"That's correct," Fallon said.
"When the Bethlehem police officer asked me to identify a vehicle that day, I laughed at him," said Fallon, believing he could never remember one vehicle in 3,000 that pass through his toll booth on a given day.
"When he showed me a picture of a yellow Jeep Wrangler, I said I recognize that."
Kindlon asked Fallon if he remembered other Jeeps that passed through his tollbooth on Nov. 12 or Nov. 14, and Fallon did not.
"All I remember about the Jeep (on Nov. 14, 2004) is that it was a yellow Jeep Wrangler with big tires on it," said Fallon.
Karen Russell, a 25-year veteran toll collector working the 10 p.m. to 6 a.m. shift at Exit 24 in Albany remembers not only the yellow Jeep but something else about the driver.
"I remember a yellow Jeep that came barreling down my lane with a young man driving with brown hair," said Russell. "The speed he was coming into my lane was excessive." Russell pinpointed the time to be right before her 2 a.m. break that morning on Nov. 15.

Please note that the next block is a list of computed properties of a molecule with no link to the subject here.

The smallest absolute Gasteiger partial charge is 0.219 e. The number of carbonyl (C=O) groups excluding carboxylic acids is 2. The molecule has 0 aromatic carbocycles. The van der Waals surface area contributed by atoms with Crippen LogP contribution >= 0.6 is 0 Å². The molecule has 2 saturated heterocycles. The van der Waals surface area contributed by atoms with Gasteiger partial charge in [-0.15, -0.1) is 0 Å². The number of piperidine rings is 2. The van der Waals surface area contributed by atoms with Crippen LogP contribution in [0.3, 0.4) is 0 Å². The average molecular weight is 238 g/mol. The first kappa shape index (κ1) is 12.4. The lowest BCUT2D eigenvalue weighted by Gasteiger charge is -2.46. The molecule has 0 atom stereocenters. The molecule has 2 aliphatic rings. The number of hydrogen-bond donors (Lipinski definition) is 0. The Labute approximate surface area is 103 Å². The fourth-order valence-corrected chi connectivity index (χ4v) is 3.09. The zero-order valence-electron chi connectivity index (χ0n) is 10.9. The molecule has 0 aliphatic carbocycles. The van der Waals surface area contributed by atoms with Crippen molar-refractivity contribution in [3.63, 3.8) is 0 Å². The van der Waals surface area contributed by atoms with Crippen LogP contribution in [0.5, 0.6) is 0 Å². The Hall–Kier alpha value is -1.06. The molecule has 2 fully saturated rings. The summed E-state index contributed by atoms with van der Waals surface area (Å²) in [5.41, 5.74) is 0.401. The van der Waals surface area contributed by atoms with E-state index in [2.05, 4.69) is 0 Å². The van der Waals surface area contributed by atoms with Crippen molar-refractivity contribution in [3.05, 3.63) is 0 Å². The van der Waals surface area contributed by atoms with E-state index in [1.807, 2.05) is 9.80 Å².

Kindlon said Russell told police the yellow Jeep was the last vehicle she saw before her 2 a.m. break; however, a check of all toll tickets collected that night indicate Russell handed out 24 other toll tickets before her break.
"You can confirm it is just not true that a yellow Jeep Wrangler was the last vehicle before your break," Kindlon said.
"I remember seeing a yellow Jeep because of the speed it entered, but I am inaccurate in saying it was my last vehicle like I told Det. (Anthony) Arduini," Russell stated. Arduini was a Bethlehem police officer who recently died.
Earlier in the day, Thruway Authority Toll Supervisor James Buono and Thruway Authority Senior Accountant Craig W. Slezak were asked about the process of handling and separating the specific number of toll tickets that match the time frame of Nov. 14 and Nov. 15, 2004, when all vehicles on the Thruway that night left Rochester to go to Albany and back.